British Columbia

Parents pull kids from Prince George, B.C., school, as classroom teachers wait for COVID-19 test results

Parents are pulling their children from a Prince George, B.C., elementary school after learning multiple teachers and staff members are waiting for COVID-19 test results and have experienced symptoms of the virus.

District Teachers' Association wants more contact tracing in schools to alleviate fears, as case counts climb

Classrooms at Heather Park Elementary in Prince George, B.C., were quiet this week as many parents pulled their kids out of school a week early over COVID-19 fears. (Sofia Rodriguez/CBC)

Parents are pulling their children from a Prince George, B.C., elementary school after learning multiple teachers and staff members are waiting for COVID-19 test results as case counts in the region rise.

"Teachers were letting parents know they were experiencing symptoms and wouldn't be at school," said parent Tara Latkowski. "I just didn't think it was worth the risk leading up to Christmas."

While the school district says the number of teacher absences is "not atypical" for cold and flu season, multiple parents told CBC they decided to keep their kids home from Heather Park Elementary after the school issued three COVID-19 exposure warnings in less than two weeks.

On top of that, at least three teachers were away from the school Monday, and multiple parents said they were told as many as 20 staff members were absent. That's about one third of the school's overall staff, according to the district's public directory. 

It is not clear how many of those absences are due to COVID or COVID-like symptoms, but at least one teacher has tested positive while two others have informed parents they are experiencing symptoms and self-isolating.

Deputy superintendent Cindy Heitman would not confirm the number of absences, though she did acknowledge multiple substitutes had to be called in. However, she said the numbers were "typical to what's been seen in previous years" and assured parents health protocols are being followed in all classrooms.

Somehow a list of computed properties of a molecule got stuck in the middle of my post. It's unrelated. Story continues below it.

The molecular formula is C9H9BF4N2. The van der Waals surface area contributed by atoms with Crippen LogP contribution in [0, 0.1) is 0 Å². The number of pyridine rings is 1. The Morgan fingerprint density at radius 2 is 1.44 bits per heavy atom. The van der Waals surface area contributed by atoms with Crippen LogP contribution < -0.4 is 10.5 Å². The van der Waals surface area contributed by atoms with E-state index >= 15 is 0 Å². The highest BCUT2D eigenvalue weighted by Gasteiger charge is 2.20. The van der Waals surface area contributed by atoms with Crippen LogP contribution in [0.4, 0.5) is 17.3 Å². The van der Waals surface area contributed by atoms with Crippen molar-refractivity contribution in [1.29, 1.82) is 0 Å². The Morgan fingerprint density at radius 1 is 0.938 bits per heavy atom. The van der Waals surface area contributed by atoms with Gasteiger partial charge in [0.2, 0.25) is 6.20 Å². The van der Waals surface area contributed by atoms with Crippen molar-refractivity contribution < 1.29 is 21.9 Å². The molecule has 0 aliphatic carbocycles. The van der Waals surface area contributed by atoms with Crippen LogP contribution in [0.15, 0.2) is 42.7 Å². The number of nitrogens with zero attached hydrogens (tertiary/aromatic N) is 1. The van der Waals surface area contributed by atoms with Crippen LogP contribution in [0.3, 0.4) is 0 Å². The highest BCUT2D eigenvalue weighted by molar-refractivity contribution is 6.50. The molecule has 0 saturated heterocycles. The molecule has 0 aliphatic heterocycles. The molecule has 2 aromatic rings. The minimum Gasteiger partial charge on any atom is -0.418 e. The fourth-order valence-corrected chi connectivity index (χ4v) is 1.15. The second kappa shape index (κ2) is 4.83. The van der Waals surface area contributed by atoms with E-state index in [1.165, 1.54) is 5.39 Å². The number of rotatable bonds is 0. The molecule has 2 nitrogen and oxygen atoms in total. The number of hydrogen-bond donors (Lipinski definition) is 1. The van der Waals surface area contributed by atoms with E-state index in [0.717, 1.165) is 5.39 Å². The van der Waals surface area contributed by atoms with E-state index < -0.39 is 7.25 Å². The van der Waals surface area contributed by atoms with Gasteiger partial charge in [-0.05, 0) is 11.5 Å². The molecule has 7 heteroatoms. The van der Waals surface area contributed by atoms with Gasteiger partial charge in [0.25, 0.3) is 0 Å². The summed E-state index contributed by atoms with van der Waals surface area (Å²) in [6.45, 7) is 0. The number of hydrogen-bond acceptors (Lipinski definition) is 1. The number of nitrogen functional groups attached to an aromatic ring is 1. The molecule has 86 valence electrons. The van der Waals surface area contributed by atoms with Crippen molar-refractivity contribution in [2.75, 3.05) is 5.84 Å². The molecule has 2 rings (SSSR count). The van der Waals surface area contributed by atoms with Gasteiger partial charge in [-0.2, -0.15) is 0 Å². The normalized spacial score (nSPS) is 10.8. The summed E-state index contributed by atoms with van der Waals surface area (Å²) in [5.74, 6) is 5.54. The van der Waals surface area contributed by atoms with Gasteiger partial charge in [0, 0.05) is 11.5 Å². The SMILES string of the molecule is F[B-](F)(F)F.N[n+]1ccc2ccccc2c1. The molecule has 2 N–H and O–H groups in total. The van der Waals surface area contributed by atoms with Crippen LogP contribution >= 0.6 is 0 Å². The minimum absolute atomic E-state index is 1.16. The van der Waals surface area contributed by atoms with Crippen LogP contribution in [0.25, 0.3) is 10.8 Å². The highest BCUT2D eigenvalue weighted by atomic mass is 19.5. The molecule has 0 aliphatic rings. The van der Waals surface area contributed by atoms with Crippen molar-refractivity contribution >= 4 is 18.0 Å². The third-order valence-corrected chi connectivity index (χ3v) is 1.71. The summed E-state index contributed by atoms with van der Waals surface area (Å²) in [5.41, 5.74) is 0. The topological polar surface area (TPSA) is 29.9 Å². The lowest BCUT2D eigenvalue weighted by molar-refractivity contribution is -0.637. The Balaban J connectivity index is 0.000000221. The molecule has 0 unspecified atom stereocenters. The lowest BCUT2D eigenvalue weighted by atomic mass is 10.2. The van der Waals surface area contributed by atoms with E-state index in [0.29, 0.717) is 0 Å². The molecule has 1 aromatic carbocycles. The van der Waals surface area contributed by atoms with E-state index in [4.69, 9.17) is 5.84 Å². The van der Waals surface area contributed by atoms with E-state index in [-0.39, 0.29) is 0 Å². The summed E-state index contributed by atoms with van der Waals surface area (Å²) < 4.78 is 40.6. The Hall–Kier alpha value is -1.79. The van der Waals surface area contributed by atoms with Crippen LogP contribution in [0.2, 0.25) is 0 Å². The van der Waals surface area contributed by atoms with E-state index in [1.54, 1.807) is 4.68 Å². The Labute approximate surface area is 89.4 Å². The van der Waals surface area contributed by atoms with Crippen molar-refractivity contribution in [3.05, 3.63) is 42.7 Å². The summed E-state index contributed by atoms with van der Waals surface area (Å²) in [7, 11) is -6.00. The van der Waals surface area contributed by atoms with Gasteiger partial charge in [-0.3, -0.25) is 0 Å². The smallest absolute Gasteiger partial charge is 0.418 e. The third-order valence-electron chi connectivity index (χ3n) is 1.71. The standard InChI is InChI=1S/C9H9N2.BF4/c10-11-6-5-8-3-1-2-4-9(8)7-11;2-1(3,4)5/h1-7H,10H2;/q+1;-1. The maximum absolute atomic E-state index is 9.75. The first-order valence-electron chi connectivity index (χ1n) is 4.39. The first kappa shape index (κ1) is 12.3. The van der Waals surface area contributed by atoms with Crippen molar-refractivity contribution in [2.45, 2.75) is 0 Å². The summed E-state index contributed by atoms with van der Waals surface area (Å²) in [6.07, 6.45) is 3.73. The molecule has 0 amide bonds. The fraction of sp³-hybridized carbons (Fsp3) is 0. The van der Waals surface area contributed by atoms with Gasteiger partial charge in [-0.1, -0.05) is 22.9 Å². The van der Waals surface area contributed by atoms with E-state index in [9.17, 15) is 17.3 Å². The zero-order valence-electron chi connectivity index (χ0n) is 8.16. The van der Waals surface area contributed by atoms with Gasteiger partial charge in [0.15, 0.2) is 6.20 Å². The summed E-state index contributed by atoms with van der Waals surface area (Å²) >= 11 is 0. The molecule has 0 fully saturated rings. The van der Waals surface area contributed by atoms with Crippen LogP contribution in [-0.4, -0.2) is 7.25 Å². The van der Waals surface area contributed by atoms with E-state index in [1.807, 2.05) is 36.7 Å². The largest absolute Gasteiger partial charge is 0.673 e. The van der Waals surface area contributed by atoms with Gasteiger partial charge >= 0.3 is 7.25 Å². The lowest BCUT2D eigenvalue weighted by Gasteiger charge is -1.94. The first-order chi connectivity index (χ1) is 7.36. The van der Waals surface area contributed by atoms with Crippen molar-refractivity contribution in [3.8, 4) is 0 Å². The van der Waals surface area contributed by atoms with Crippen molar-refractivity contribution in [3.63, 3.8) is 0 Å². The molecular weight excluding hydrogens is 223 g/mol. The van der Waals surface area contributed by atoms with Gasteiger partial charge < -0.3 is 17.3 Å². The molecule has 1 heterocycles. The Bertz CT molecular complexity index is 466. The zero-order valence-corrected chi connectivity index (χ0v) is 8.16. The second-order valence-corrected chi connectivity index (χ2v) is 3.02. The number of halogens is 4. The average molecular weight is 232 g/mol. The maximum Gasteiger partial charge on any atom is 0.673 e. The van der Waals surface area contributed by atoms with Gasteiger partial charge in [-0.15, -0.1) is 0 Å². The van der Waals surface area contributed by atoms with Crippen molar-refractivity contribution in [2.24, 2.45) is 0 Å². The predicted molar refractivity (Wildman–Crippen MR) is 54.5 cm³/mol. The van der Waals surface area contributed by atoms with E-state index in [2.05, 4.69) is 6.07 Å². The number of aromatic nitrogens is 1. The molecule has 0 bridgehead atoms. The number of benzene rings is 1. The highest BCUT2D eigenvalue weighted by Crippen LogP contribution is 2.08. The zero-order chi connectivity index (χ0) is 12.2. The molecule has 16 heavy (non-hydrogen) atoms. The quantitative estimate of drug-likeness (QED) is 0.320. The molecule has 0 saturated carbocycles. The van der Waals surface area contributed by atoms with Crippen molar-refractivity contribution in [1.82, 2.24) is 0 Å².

Teachers stressed as contact tracing falls behind

But Prince George District Teacher's Association president Joanne Hapke said teachers are stressed as positive case counts in the region rise.

"We always put our students first [but] I'm telling teachers that it's now time to put yourself first," she said. "If, [as] you drive to work, you cry the whole way there, you are not well. And I have reports of this."

Hapke said the lag time between exposures and notifications is a major source of worry for those working in classrooms.

For instance, teachers and parents weren't notified of a possible Dec. 3 exposure at Heather Park until Dec. 15 — 12 days after the fact. Northern Health has publicly stated it's fallen behind on contact tracing due to a surge of cases in the region.

"Our system has broken down," Hapke said.

Northern Health spokesperson Eryn Collins said while there is a backlog, schools remain a priority for contact tracers. She also said while those who test positive are free to share that information, "we don't want people to be self-isolating or fearful, when they're not actually at higher risk."

Collins said only close contacts need to self-isolate, defined as people who live with someone who tests positive for COVID-19, or those who are likely to have been exposed to respiratory droplets while the person was contagious — which would mean they were not physically distancing nor wearing a mask while speaking, coughing or sneezing.

However, the Prince George District Teachers' Association wants close contacts to be redefined to include teachers and students and has issued a letter to Dr. Bonnie Henry asking teachers be notified whenever one of their students tests positive, regardless of whether health officials deem them to be at risk or not. 

"We know that we are intermingling with children all the time," Hapke said.

The letter also calls for mandatory masks and reduced class sizes to improve distancing. Meanwhile, Hapke urged everyone to follow public health guidelines over the winter break to reduce cases before classes resume.

"We want our schools to remain open but we want our schools to be safe for the teachers and children who are entering them," she said.

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Andrew Kurjata

CBC Prince George | @akurjata

Andrew Kurjata is an award-winning journalist covering Northern British Columbia for CBC Radio and, situated in unceded Lheidli T'enneh territory in Prince George. You can email him at You can also send encrypted messages using Signal to 250.552.2058.

With files from Betsy Trumpener


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